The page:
FRUSTRATION is mounting in a village where residents claim not enough is being done to provide allotments to help them cut their food bills during the credit crunch. A group of Southoe residents are anxious to roll up their sleeves and start growing thei
FRUSTRATION is mounting in a village where residents claim not enough is being done to provide allotments to help them cut their food bills during the credit crunch.
A group of Southoe residents are anxious to roll up their sleeves and start growing their own produce so that they can save money on their food shopping.
They say allotments are needed as a matter of urgency because of the present economic situation.
But many have been left angered after their parish council said there was no land available in the village to use for allotments.
Jason Collins, 41, of High Street, Southoe said: "We have been trying to get allotments in the village for about three years. We want allotments because of the current economic climate. With increasing food prices we want to cut our living costs by growing our own food."
He added: "There are about nine residents who feel that allotments would be a great asset to Southoe, and many other families are also interested.
"Southoe doesn't have any shops so we have to travel to Buckden, Little Paxton and St Neots and due to the economic climate many of us feel that we would benefit greatly from being able to plant our own produce.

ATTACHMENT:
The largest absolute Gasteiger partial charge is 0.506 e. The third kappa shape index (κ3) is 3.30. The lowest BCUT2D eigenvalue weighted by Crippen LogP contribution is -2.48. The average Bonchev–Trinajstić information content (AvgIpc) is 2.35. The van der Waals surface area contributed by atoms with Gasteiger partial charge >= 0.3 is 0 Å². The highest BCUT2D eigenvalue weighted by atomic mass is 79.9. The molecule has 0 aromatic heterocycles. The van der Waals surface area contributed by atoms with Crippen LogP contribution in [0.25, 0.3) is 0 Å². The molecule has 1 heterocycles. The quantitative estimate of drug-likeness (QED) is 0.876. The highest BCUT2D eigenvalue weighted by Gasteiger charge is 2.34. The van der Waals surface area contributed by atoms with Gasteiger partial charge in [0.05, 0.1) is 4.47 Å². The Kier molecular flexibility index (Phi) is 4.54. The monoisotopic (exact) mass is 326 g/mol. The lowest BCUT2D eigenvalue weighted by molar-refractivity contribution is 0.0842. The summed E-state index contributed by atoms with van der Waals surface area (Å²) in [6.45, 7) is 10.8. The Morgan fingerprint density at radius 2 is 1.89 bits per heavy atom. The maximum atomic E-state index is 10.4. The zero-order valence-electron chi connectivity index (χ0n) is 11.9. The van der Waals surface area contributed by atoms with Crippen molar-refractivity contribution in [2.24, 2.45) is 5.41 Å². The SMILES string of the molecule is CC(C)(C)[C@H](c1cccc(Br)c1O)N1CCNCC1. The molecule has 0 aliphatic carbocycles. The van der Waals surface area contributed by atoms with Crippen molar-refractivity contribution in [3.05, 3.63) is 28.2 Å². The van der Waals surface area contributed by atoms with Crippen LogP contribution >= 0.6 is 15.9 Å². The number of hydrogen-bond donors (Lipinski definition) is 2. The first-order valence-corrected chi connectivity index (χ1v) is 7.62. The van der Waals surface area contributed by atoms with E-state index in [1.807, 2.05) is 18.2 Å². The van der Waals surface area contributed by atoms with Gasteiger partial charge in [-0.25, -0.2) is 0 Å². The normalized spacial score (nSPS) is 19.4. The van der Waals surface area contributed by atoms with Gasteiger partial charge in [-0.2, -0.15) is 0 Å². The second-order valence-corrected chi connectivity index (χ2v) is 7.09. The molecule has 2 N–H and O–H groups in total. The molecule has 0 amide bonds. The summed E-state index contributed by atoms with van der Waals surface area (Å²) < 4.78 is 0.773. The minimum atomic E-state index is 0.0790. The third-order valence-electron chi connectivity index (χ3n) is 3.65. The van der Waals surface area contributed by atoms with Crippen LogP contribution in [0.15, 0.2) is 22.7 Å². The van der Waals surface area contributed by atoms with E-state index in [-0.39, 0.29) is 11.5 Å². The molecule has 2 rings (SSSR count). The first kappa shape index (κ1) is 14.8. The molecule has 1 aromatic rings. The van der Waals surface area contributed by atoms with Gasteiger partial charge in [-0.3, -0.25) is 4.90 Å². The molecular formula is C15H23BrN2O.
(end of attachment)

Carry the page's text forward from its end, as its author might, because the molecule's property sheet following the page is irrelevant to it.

"We also feel allotments would be an asset in bringing the community together."
To help their campaign the green-fingered residents have set up the Southoe Allotment Association and are seeking legal advice from the National Allotment Association.
Another resident, John Finn, 50, of High Street, Southoe believes the parish council should be doing more to bring about the creation of allotments in the village.
He is urging the council to carry out a compulsory land hire.
The 50-year-old father of three said: "I moved here three years ago and an allotment was on my wish list then. It is incredibly frustrating that we seem to be getting fobbed off with councillors saying there is nothing they can do."
He added: "Allotments would help bring together the community by creating a hub of activity in the village and help teach my three young children the importance of home-grown produce."
The land the group has its eye on is located next to the playing field and is let on a fixed term agreement with Oxford University Chest until 2015.
When asked if the University would consider leasing the land for use as allotments, Savilles, who are the managing agent refused to comment.
Alan Marnes, chairman of Southoe Parish Council said there is no land available in the village and compulsory land hire could take years and cost thousands of pounds.
He said: "We want to provide these allotments because people want them but our hands are tied. We cannot find anyone to lease us some land and we have written to everyone in the village.
"I don't think Southoe is any different to anywhere else as this is a national problem. We are trying to secure the land but we seem to have hit a brick wall. We would be reluctant to use the parish council's entire budget on a compulsory land hire to provide allotments for just a few people.
"It is frustrating for us and for those wanting allotments but we do not know what else we can do."
Is there a similar allotment problem in the village where you live and what solutions have you come up with? E-mail your thoughts to firstname.lastname@example.org or write to: Allotments debate, The Hunts Post, 30 High Street, Huntingdon, PE29 3TB.